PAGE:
Chemotherapy-induced mucositis: The role of mucin secretion and regulation, and the enteric nervous system

Daniel Thorpe, Andrea Stringer, Ross Butler

Research output: Contribution to journalReview articlepeer-review

18 Citations (Scopus)


Alimentary mucositis is a severe, dose-limiting, toxic side effect of cytotoxic chemotherapy and radiotherapy. Patients with mucositis often have reductions or breaks imposed on cytotoxic therapy, which may lead to reduced survival. Furthermore, there is an increased risk of infection and hospitalization, compounding the cost of treatment. There are currently limited therapeutic options for mucositis, and no effective prevention available. Mucin expression and secretion have been shown to be associated with mucositis. Furthermore, mucins exhibit protective effects on the alimentary tract through reducing mechanical and chemical stress, preventing bacterial overgrowth and penetration, and digestion of the mucosa. Additionally, a number of studies have implicated some key neurotransmitters in both mucositis and mucin secretion, suggesting that the enteric nervous system may also play a key role in the development of mucositis.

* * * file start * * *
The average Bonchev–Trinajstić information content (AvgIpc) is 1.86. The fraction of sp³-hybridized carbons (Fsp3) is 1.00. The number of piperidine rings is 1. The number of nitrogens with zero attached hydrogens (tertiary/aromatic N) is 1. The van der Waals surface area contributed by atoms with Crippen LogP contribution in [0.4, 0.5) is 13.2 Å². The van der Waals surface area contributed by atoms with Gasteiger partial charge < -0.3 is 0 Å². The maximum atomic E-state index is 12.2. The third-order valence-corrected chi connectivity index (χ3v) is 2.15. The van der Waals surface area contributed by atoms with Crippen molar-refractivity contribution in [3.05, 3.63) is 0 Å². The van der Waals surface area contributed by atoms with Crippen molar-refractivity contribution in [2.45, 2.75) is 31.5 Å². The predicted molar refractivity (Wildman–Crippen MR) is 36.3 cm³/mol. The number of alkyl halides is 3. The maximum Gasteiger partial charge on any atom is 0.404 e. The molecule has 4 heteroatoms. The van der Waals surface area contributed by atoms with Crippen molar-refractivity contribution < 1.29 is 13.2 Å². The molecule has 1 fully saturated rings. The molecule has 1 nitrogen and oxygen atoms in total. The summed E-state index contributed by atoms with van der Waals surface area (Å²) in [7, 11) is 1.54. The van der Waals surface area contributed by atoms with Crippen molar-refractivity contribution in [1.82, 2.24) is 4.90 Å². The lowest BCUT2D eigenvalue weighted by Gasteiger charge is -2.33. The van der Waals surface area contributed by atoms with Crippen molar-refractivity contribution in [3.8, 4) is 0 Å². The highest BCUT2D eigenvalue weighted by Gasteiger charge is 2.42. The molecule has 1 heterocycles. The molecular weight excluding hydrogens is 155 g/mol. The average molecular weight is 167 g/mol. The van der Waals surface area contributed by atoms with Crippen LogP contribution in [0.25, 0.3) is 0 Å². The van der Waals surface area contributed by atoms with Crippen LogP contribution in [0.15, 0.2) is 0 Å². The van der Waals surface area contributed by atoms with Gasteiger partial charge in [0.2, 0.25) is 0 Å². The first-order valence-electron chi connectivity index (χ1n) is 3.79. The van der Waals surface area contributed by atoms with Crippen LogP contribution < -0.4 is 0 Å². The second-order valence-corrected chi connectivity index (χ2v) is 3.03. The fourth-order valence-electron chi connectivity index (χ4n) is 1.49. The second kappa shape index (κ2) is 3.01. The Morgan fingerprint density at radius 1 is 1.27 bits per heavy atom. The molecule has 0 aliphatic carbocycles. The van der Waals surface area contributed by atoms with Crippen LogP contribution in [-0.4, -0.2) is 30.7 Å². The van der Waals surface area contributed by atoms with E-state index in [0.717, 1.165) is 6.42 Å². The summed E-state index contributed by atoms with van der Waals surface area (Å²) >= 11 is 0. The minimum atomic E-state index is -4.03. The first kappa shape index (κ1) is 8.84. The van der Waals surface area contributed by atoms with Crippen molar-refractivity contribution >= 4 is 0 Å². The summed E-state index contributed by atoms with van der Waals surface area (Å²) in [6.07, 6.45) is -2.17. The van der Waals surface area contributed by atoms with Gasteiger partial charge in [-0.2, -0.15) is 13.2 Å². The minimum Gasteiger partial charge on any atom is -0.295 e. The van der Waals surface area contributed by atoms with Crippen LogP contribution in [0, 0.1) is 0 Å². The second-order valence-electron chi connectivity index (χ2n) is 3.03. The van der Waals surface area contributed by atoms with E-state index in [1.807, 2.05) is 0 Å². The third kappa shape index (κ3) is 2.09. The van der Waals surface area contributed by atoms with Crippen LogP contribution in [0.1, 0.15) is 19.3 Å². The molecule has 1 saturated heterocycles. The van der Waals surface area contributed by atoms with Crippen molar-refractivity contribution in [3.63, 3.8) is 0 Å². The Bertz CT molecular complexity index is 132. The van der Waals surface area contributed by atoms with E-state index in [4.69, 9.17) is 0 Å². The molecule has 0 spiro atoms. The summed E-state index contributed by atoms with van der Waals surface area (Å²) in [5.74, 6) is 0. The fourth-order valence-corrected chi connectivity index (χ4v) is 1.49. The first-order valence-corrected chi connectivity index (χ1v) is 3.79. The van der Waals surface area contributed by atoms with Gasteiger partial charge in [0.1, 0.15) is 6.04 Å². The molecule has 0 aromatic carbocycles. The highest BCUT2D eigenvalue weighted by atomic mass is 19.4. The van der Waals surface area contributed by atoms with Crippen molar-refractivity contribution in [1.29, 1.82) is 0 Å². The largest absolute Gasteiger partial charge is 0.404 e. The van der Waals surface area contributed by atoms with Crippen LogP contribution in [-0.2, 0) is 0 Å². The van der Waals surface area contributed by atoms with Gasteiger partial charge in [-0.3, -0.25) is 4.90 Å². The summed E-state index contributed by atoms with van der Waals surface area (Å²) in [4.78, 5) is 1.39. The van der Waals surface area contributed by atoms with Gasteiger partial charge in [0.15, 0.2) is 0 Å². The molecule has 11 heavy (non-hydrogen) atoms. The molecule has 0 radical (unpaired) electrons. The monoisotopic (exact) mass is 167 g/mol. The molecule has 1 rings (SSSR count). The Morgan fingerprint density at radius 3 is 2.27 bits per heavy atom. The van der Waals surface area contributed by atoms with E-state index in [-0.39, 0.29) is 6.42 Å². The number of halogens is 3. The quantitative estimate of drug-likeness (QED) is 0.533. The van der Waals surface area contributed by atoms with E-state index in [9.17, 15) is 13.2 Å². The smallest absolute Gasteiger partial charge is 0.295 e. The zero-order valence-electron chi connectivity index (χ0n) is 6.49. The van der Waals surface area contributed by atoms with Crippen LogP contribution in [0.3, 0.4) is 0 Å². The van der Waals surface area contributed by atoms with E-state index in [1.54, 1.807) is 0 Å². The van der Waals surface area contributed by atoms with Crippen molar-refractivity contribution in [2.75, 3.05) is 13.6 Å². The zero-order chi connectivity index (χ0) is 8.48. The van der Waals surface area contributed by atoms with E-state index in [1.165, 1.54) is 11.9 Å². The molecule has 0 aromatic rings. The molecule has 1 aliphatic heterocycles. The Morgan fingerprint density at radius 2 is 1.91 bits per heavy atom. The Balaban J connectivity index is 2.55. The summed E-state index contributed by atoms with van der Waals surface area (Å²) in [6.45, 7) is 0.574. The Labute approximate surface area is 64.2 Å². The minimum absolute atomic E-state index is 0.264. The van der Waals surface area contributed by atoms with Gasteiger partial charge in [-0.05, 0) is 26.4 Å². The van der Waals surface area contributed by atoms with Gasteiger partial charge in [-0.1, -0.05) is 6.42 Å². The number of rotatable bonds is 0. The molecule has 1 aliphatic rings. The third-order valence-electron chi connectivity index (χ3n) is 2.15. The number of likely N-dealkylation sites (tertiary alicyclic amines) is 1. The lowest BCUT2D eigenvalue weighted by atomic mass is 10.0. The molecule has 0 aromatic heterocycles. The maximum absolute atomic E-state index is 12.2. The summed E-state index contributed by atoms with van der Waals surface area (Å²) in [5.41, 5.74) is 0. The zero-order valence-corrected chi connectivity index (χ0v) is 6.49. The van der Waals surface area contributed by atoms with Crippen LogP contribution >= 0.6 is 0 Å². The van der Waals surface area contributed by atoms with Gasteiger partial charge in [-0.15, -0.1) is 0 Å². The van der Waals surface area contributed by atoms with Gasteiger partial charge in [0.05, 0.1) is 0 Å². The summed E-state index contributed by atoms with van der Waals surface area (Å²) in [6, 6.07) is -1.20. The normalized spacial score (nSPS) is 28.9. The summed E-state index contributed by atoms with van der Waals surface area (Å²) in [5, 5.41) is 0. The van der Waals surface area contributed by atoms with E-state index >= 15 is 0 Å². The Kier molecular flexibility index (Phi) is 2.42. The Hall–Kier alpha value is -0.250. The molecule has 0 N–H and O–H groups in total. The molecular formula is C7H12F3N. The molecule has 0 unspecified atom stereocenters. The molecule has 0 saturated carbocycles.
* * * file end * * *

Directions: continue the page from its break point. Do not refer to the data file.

Original languageEnglish
Pages (from-to)101-105
Number of pages5
Publication statusPublished - Sep 2013
Externally publishedYes


  • Alimentary mucositis
  • Chemotherapy
  • Enteric nervous system
  • Mucins


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